After 5 years of exposing the weaknesses of the Bell theorem and showing semi-quantum cryptology solutions, I have noted these statements among the most frequent:
- The simulation is false
- The simulation is not physical
- Yes, it is normal that one can simulate up to 75% but then, QM finishes the job , making the remaining 25%
- The experiments showed a detection rate of 92% ; the simulation is below, around a small 75%
- You know, the theories that say that everyone is wrong, even very great physics teachers, I do not spend my time with …
My generic answers:
- Try with 6 operators if you cannot check the code and see that it does not perform any non-local calculations in the polarizer response, the random variables are credible and the statistics are fair.
- That is possible. I propose to work on experiences to invalidate physical relevance. To do this, it will be necessary to show that the detection rate is constant whatever the orientation difference and whatever the overall attenuation of the optoelectronic measurement acquisition circuit. For the time being, the available data are too poor for this analysis.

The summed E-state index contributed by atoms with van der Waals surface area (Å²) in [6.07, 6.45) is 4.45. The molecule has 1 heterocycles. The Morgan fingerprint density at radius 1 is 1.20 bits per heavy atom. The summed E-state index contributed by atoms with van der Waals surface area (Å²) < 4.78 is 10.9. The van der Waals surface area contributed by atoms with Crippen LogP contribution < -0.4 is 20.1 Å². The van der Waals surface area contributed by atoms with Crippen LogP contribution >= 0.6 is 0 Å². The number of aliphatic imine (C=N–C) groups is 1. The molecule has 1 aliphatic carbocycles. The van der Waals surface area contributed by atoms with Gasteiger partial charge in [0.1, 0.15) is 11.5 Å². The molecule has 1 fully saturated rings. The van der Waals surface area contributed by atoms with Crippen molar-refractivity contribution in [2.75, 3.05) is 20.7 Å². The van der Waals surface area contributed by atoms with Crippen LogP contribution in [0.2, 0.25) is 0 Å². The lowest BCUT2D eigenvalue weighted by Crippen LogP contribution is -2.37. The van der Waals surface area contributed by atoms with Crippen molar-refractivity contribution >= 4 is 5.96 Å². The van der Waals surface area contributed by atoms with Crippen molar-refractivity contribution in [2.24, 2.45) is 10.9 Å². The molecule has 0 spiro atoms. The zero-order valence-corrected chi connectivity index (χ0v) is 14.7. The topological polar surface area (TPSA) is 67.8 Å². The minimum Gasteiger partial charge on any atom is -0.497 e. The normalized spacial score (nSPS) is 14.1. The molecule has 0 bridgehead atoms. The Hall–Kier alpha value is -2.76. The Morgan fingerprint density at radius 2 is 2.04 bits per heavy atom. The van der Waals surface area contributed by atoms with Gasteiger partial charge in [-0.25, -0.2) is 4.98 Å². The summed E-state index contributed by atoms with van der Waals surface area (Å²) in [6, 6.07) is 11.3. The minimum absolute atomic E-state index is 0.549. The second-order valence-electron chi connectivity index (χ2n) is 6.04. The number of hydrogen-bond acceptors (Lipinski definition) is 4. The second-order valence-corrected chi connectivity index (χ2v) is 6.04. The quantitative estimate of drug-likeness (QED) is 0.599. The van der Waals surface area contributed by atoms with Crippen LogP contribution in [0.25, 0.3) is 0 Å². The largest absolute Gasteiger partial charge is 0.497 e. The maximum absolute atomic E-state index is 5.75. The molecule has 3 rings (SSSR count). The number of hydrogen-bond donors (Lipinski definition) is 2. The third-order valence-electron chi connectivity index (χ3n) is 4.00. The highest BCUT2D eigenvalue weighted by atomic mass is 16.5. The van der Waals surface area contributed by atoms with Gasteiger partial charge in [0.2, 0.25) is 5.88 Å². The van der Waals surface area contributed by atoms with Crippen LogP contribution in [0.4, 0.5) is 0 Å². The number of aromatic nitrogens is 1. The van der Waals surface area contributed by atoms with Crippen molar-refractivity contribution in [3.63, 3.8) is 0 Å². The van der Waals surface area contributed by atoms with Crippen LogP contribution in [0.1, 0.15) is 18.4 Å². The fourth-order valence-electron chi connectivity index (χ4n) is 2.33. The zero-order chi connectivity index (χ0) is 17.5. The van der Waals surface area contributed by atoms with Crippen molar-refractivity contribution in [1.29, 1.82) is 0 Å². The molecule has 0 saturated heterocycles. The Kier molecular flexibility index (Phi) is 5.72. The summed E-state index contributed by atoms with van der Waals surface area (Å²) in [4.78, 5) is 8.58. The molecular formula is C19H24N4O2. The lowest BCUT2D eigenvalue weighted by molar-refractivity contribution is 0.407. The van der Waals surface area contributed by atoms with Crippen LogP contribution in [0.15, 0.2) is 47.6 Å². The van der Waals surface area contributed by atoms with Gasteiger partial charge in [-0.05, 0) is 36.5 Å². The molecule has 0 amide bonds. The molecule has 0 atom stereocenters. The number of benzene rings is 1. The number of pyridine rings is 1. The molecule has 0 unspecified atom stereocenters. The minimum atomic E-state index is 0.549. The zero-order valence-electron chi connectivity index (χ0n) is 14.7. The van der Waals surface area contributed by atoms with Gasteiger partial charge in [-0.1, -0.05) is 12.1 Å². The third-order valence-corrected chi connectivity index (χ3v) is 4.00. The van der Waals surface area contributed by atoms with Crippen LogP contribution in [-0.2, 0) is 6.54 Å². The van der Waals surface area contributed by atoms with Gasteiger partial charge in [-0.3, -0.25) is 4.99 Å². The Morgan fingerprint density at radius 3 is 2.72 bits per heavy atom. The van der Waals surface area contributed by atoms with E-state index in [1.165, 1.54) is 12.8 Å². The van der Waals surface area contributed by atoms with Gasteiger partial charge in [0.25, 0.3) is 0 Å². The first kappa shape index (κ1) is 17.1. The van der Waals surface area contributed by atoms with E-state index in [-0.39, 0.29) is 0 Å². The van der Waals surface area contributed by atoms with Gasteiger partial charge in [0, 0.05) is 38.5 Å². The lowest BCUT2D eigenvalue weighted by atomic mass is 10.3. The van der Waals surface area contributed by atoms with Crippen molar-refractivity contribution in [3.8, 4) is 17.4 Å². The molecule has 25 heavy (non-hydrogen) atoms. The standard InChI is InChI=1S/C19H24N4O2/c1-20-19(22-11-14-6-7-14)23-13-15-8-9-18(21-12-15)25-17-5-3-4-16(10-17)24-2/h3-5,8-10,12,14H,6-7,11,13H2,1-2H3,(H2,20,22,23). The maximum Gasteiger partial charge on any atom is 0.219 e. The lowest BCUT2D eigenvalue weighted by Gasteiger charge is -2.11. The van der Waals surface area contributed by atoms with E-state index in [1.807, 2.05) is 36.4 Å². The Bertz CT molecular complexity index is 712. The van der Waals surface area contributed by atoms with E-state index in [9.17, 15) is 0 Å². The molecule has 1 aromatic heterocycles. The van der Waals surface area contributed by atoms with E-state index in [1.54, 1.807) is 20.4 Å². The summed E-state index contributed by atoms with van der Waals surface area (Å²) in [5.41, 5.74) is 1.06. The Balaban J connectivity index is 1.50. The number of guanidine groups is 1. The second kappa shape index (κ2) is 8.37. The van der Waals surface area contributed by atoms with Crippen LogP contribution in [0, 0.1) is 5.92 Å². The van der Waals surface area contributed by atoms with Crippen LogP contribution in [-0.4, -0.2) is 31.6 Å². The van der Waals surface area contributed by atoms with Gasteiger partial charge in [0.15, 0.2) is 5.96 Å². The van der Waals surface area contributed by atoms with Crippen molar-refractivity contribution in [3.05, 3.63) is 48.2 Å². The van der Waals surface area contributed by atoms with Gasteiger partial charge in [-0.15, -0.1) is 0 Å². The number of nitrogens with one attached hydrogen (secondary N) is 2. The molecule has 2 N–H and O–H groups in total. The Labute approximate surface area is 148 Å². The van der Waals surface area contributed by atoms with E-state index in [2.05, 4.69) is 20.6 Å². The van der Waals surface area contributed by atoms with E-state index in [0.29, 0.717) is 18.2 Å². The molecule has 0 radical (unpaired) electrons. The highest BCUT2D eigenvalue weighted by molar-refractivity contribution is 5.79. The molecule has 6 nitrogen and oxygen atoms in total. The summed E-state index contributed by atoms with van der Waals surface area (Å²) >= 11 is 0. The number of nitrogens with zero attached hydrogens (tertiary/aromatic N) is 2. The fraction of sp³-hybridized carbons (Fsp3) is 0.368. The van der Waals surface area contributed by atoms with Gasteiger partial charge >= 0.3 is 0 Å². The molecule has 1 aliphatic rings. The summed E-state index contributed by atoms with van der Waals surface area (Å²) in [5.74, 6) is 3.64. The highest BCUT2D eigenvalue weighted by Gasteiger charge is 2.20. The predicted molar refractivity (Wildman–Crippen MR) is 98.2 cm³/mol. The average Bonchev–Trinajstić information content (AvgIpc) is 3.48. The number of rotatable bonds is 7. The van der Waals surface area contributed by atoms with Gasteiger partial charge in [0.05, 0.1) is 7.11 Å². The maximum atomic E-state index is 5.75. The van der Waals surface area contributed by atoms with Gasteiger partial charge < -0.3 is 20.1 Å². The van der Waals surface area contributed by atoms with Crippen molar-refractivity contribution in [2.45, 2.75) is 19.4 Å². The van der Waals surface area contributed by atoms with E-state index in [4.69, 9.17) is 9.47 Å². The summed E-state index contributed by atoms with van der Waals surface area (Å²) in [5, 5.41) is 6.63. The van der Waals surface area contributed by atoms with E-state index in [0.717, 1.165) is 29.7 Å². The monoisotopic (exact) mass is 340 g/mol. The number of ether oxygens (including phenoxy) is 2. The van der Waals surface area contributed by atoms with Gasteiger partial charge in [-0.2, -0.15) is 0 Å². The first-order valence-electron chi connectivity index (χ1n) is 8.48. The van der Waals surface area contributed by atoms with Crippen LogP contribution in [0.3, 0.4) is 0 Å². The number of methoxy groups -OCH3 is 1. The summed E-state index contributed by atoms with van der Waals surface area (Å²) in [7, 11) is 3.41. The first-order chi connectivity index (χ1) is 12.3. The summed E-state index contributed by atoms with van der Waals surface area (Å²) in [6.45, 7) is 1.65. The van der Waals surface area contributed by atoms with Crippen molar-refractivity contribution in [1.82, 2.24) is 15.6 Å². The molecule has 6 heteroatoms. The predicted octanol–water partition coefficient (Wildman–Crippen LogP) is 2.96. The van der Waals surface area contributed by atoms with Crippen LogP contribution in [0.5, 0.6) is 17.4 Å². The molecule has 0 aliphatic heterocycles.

- This is an explanation difficult to understand. How one pair out of four finds itself quantum and the other three classics with hidden variables? What path leads exactly to this particular interpretation?
- No, it is wrong. To remain kind, no experience has been able to achieve a pairs detection rate higher than 50% with a double detector. See Laboratory Performance.
- Nobody is wrong. Only the conclusions of our great experts are credible. But I would try to convince them. There are formulas, curves, a program, an online test. Many speakers have used this kind of evidence by describing it precisely; their lack of existence was a preliminary before chaining on new physics. Physics is not a matter of dogma; gamovian algorithms should at least intrigue, especially when they are performing.
Sean Caroll recently quoted a survey giving the deBroglie-Bohm interpretation at 0% and that of Bohr at 42%.
The good question to ask is: would you have believed in Bohr’s Copenhagen interpretation and would you have endorsed its consequences if you had known that there are local algorithms, computer programs, to reproduce the best labs outcomes as described here, at the cost of a modulation of the detections by a conventional potential barrier?
Parsimony and ockham are my friend.